New York Sen. Hillary Rodham Clinton used her speech to the New Hampshire Democratic Party's "100 Club" Saturday night to preview what aides say will closely resemble her presidential campaign stump speech.
Punctuated with a "you are invisible" refrain, Clinton charged that "President Bush and the Washington Republicans" have chosen to ignore group after group, including struggling single parents, small-business owners, Hurricane Katrina victims, first responders and wounded soldiers returning from combat.
Before a sold-out fundraiser of 1,000, Clinton named a total of 14 groups she saw as being ignored, which included 46 million people living without health insurance, 13 million children living in poverty and students in failing schools that are underfunded by Bush's No Child Left Behind law.
But, she also included career government scientists warning about global warming, government accountants looking into no-bid contracts, and even "a Republican U.S. attorney trying to enforce the law impartially."
"They tried to make you invisible to the rest of us," Clinton told her audience, concluding that "for six long years, they have all been invisible. Well, they're not invisible to us. They're not invisible to me. And when we retake the White House, they will no longer be invisible to the president of the United States."
Indeed, unlike former North Carolina Sen. John Edwards, a rival for the Democratic nomination, Clinton avoids a "two Americas" theme and instead focuses her attention on the middle class and her attacks largely on Bush, his administration, and Republicans in general.
Edwards caters his speeches more to the "have-nots"; giving voice to those who have not enjoyed the fruits of the economic recovery. It's a more traditional populist or liberal message.
Clinton's only swipes against any entity other than Bush and Republicans were against oil companies' record profits, though none were named, and companies "who outsource your job, or lay you off or end the promise of your pension" -- again, with none named. Her speech is more classically Democratic, but certainly not the left wing of the Democratic Party.
Clinton's speech was very good and well-written, but it's interesting that while there are plenty of built-in, strong applause lines -- enough for her husband and many other talented speakers to take the roof off the building -- she quite deliberately does not punch them hard.
The "you are invisible to them" line that many would shout, she states firmly, but without histrionics. By shouting the applause line after each attack, a woman would run the risk of sounding shrill, so Clinton dials it back, making the point but not milking it for all it is worth, like her husband and so many others would.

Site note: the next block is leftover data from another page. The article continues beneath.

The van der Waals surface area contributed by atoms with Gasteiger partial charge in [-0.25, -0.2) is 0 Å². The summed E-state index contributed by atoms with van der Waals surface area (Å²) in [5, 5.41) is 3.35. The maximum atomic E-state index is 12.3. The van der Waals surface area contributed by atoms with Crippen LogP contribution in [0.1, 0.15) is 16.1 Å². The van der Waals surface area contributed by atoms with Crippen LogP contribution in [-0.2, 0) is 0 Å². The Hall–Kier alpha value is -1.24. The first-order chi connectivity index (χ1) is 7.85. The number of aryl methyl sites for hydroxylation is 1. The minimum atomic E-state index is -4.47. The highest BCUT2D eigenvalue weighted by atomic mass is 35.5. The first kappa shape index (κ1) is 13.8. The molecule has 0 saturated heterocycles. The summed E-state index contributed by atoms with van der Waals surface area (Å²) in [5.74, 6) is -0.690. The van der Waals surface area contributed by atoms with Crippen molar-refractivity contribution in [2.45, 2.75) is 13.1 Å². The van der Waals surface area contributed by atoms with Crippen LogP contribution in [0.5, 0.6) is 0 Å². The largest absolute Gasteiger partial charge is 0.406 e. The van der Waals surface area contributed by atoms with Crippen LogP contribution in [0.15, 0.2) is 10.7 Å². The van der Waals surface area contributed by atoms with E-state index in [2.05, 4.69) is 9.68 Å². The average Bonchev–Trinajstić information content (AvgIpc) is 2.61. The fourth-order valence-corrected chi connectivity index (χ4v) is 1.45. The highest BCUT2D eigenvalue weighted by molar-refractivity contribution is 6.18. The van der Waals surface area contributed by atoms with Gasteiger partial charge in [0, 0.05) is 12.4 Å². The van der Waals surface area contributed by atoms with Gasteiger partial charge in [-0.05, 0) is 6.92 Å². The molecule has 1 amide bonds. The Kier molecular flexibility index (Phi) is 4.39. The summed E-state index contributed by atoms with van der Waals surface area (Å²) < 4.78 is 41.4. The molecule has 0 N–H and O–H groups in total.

She did not talk long about the war in Iraq but reiterated her opposition to Bush's troop surge and said, "we finally have to start bringing them home and caring for them and their families."
The question of whether Clinton should apologize for her 2002 vote in favor of giving Bush the authority to go to war in Iraq did not appear to come up as she mingled with people inside and outside of Swan Chocolates and Desserts in downtown Nashua earlier in the day, sipping a hot chocolate after ogling but skipping the glass display of candies.
But gender might well be a factor there as well.
It wouldn't be hard to conclude that the first woman with a strong chance of getting elected president would not want to risk being perceived or portrayed as weak and indecisive by apologizing.
Rather, she has said she made the decision she made based on the evidence and intelligence that was available at the time, and that if she knew then what she knows today, she wouldn't have cast that vote.
In doing that, Clinton obviously writes off the hard-core anti-war vote, and gambles that a majority of Democrats and general election voters don't need or expect an apology.
The risk of an apology is greater than the benefit, and she probably wouldn't be inclined to apologize for it, anyway.
Watching Clinton and her operation at work, one gets a strong impression of an extremely competent, highly organized, very focused and enormously disciplined candidate and campaign, not going for home runs or even triples, but consistently punching out singles and doubles. No one was jumping up and down on chairs, or sobbing with emotion, but most seemed very favorably impressed.
A visible thread through this 2008 campaign is of romantic, idealistic voters on both sides.
Conservatives and even evangelicals are clutching to former New York City Mayor Rudy Giuliani's strength in leadership, seemingly oblivious of his positions on issues that have historically been of great importance to them.
And, on the Democratic side, we see Clinton's rival, Illinois Sen. Barack Obama, as the modern day John F. Kennedy, based on a projected image rather than a track record or experience.
Clearly Clinton is not trying to out-Kennedy Obama or play the passion card hard. She's playing her own game, solidly and competently, almost serenely, betting that Obama's aura will fade as the caucuses and primaries near.